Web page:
India has extended its support for the global goal of adaptation by calling it "close to the hearts of the developing countries" as Indian delegations acknowledged their crucial role in steering negotiations at the end of the first week of the 28th UN Climate Change Conference (COP28) hosted by the United Arab Emirates (UAE).
The Global Goal of Adaptation is a collective commitment under the 2015 Paris Agreement aimed at "enhancing [the world's] adaptive capacity, strengthening resilience and reducing vulnerability to climate change". India emphasised the importance of reaching negotiated outcomes that strengthen the Global Stocktake (GST) and reaffirm trust in the multilateral climate process, as per sources.
India reiterated the need for negotiated outcomes at COP28 and the opportunity to work towards an end acceptable to all, while ensuring that the same is achieved within the framework of principles and processes of the Convention and its Paris Agreement, sources said. Delegates also cautioned that ambitious outcomes must be grounded in principles of equity and feasibility.
“This concern of ours applies also to other agenda items, especially that of the Global Goal of Adaptation, an item that is close to the hearts of the developing countries, and the billions of people to whom adaptation is the key to their future,” a source said.
India calls for clear definition of climate finance
Meanwhile, Union Environment Minister Bhupender Yadav asserted the need for countries to establish a clear definition of climate finance, adding that a lack of clarity affects the transparency and trust of other nations. "I strongly believe this is the most crucial outcome we should all strive for," he said during a high-level ministerial meeting on climate finance.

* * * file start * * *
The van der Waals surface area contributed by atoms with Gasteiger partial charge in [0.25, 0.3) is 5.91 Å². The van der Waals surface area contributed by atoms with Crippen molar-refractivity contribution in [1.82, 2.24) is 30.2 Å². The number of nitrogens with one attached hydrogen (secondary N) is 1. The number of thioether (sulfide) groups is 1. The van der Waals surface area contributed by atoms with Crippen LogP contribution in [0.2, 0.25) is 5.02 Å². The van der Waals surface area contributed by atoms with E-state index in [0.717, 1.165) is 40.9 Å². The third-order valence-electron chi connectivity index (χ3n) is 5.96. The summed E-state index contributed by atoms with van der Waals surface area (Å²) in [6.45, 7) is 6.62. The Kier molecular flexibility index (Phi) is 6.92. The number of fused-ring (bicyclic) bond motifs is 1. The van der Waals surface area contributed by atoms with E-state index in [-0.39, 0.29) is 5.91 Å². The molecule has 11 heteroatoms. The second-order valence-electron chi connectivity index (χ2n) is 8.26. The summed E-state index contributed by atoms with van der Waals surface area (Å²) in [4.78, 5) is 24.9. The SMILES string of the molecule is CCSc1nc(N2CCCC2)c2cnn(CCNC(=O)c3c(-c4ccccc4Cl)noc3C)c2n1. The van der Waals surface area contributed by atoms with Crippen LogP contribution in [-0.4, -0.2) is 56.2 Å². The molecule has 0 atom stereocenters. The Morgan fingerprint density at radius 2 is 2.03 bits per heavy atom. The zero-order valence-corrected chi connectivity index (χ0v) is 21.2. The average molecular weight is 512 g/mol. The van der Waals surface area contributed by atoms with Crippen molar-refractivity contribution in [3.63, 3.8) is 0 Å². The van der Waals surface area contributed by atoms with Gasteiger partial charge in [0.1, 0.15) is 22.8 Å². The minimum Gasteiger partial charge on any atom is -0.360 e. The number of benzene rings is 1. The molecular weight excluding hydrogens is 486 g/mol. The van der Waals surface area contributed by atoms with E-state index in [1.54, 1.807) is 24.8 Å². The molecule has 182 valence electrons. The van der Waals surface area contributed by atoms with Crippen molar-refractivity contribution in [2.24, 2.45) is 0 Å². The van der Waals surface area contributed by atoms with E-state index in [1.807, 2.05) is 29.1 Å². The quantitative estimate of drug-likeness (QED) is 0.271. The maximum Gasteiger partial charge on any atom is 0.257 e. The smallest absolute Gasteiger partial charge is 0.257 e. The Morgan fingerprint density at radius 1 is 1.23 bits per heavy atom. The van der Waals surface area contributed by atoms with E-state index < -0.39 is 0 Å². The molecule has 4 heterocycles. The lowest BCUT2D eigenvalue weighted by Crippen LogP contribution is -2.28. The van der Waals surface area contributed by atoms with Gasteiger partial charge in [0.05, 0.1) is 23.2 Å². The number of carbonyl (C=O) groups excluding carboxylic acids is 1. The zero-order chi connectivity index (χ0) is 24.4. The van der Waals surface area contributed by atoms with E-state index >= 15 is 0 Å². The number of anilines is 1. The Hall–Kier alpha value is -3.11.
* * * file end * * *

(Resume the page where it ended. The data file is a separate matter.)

Yadav further highlighted that current estimates from the Organisation for Economic Co-operation and Development (OECD) and Oxfam reports (a transnational NGO) vary significantly and create uncertainty about the actual amount of climate finance provided. He said that a clear definition should ensure that it is climate-specific, additional, grant-based, and provided under highly concessional terms.
OECD estimated about $83 billion provided by developed countries in 2020, while Oxfam's Climate Finance Shadow Report suggests an amount ranging between $21 to 24.5 billion, he said.
The Union Minister further expressed concern over the "paltry resource flow" from rich countries to developing countries, and called for it to be scaled up "several times over" along with providing access to crucial technologies like offshore wind and battery storage.
Yadav calls for inclusion of youth in 'centre stage'
Yadav also made an interesting proposition by calling on countries to include young people at the "centre stage" of solving the climate crisis by describing them as "agents of change". He made these remarks at the launch of Green Rising, an initiative launched by India with United Nations International Children's Emergency Fund (UNICEF)
"They are agents of change as innovators, entrepreneurs, and environmentally conscious individuals with a will to drive positive change.
The young today are making the best use of education, science, and technology to scale up their effort to accelerate climate action,” he said.
He further said that the youth are crucial as well as the "most vulnerable group affected by climate change". Yadav also said that the Green Rising Global Initiative will create pathways for at least 10 million children to contribute to countries’ ambitious National Action Plans on Climate Change.
“It is our responsibility to equip them with the right knowledge and skills to usher in the change. This right knowledge must infuse a blend of technological power and environmental sense. There is a need to recognise that we cannot tell our youth that technology can buy our way out of the current crisis,” he added.
(with inputs from PTI)